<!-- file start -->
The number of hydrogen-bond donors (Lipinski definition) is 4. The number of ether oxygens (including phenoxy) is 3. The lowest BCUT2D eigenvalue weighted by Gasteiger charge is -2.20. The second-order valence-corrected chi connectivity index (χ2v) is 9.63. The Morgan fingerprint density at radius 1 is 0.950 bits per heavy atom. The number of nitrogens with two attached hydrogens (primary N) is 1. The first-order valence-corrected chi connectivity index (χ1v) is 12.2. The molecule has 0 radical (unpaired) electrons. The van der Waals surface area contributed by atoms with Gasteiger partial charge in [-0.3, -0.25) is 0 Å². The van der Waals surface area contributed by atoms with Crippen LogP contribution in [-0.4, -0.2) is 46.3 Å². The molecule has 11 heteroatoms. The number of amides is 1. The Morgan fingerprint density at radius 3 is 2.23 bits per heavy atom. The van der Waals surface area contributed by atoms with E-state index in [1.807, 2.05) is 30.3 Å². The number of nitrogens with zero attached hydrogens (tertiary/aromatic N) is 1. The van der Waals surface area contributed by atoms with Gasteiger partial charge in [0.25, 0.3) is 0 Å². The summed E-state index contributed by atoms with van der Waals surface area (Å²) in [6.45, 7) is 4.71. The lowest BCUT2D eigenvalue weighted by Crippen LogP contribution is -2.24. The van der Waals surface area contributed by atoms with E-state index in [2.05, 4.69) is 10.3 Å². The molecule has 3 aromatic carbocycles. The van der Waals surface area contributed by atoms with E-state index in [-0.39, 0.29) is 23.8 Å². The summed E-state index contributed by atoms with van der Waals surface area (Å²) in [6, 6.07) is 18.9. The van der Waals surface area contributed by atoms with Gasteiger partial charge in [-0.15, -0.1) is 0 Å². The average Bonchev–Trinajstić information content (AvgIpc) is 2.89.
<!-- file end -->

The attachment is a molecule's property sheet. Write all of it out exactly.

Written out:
The number of hydrogen-bond donors (Lipinski definition) is 4. The number of ether oxygens (including phenoxy) is 3. The lowest BCUT2D eigenvalue weighted by Gasteiger charge is -2.20. The second-order valence-corrected chi connectivity index (χ2v) is 9.63. The Morgan fingerprint density at radius 1 is 0.950 bits per heavy atom. The number of nitrogens with two attached hydrogens (primary N) is 1. The first-order valence-corrected chi connectivity index (χ1v) is 12.2. The molecule has 0 radical (unpaired) electrons. The van der Waals surface area contributed by atoms with Gasteiger partial charge in [-0.3, -0.25) is 0 Å². The van der Waals surface area contributed by atoms with Crippen LogP contribution in [-0.4, -0.2) is 46.3 Å². The molecule has 11 heteroatoms. The number of amides is 1. The Morgan fingerprint density at radius 3 is 2.23 bits per heavy atom. The van der Waals surface area contributed by atoms with E-state index in [1.807, 2.05) is 30.3 Å². The number of nitrogens with zero attached hydrogens (tertiary/aromatic N) is 1. The van der Waals surface area contributed by atoms with Gasteiger partial charge in [0.25, 0.3) is 0 Å². The summed E-state index contributed by atoms with van der Waals surface area (Å²) in [6.45, 7) is 4.71. The lowest BCUT2D eigenvalue weighted by Crippen LogP contribution is -2.24. The van der Waals surface area contributed by atoms with E-state index in [2.05, 4.69) is 10.3 Å². The molecule has 3 aromatic carbocycles. The van der Waals surface area contributed by atoms with E-state index in [-0.39, 0.29) is 23.8 Å². The summed E-state index contributed by atoms with van der Waals surface area (Å²) in [6, 6.07) is 18.9. The van der Waals surface area contributed by atoms with Gasteiger partial charge in [-0.15, -0.1) is 0 Å². The average Bonchev–Trinajstić information content (AvgIpc) is 2.89.